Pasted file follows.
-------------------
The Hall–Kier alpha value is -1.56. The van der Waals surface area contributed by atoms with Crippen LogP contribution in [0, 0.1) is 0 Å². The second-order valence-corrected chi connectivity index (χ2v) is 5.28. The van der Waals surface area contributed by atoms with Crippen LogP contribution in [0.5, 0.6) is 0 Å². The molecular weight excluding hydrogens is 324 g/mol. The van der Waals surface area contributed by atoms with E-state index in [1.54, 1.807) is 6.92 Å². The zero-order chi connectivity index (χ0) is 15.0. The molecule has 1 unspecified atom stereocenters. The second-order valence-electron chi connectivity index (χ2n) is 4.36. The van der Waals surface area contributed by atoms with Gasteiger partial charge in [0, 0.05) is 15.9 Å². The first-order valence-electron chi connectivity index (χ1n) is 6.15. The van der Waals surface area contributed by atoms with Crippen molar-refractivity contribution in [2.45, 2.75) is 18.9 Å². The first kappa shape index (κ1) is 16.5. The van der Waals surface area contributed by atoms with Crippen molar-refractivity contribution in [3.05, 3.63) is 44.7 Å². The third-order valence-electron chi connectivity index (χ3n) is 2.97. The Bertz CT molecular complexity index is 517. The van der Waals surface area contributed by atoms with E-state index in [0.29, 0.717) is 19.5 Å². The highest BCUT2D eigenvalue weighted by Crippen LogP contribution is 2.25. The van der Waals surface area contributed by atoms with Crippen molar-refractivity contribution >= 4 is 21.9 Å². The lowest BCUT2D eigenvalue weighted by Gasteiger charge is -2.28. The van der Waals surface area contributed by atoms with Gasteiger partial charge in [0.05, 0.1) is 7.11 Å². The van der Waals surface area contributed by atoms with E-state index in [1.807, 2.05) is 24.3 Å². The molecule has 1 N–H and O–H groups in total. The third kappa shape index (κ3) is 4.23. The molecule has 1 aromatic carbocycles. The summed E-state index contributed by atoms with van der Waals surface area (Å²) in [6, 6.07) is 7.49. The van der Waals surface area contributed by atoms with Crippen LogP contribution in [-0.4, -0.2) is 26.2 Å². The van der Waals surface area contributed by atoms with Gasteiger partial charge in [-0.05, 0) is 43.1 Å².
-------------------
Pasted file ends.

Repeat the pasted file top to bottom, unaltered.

The Hall–Kier alpha value is -1.56. The van der Waals surface area contributed by atoms with Crippen LogP contribution in [0, 0.1) is 0 Å². The second-order valence-corrected chi connectivity index (χ2v) is 5.28. The van der Waals surface area contributed by atoms with Crippen LogP contribution in [0.5, 0.6) is 0 Å². The molecular weight excluding hydrogens is 324 g/mol. The van der Waals surface area contributed by atoms with E-state index in [1.54, 1.807) is 6.92 Å². The zero-order chi connectivity index (χ0) is 15.0. The molecule has 1 unspecified atom stereocenters. The second-order valence-electron chi connectivity index (χ2n) is 4.36. The van der Waals surface area contributed by atoms with Gasteiger partial charge in [0, 0.05) is 15.9 Å². The first-order valence-electron chi connectivity index (χ1n) is 6.15. The van der Waals surface area contributed by atoms with Crippen molar-refractivity contribution in [2.45, 2.75) is 18.9 Å². The first kappa shape index (κ1) is 16.5. The van der Waals surface area contributed by atoms with Crippen molar-refractivity contribution in [3.05, 3.63) is 44.7 Å². The third-order valence-electron chi connectivity index (χ3n) is 2.97. The Bertz CT molecular complexity index is 517. The van der Waals surface area contributed by atoms with E-state index in [0.29, 0.717) is 19.5 Å². The highest BCUT2D eigenvalue weighted by Crippen LogP contribution is 2.25. The van der Waals surface area contributed by atoms with Crippen molar-refractivity contribution >= 4 is 21.9 Å². The lowest BCUT2D eigenvalue weighted by Gasteiger charge is -2.28. The van der Waals surface area contributed by atoms with Gasteiger partial charge in [0.05, 0.1) is 7.11 Å². The van der Waals surface area contributed by atoms with E-state index in [1.807, 2.05) is 24.3 Å². The molecule has 1 N–H and O–H groups in total. The third kappa shape index (κ3) is 4.23. The molecule has 1 aromatic carbocycles. The summed E-state index contributed by atoms with van der Waals surface area (Å²) in [6, 6.07) is 7.49. The van der Waals surface area contributed by atoms with Crippen LogP contribution in [-0.4, -0.2) is 26.2 Å². The van der Waals surface area contributed by atoms with Gasteiger partial charge in [-0.05, 0) is 43.1 Å².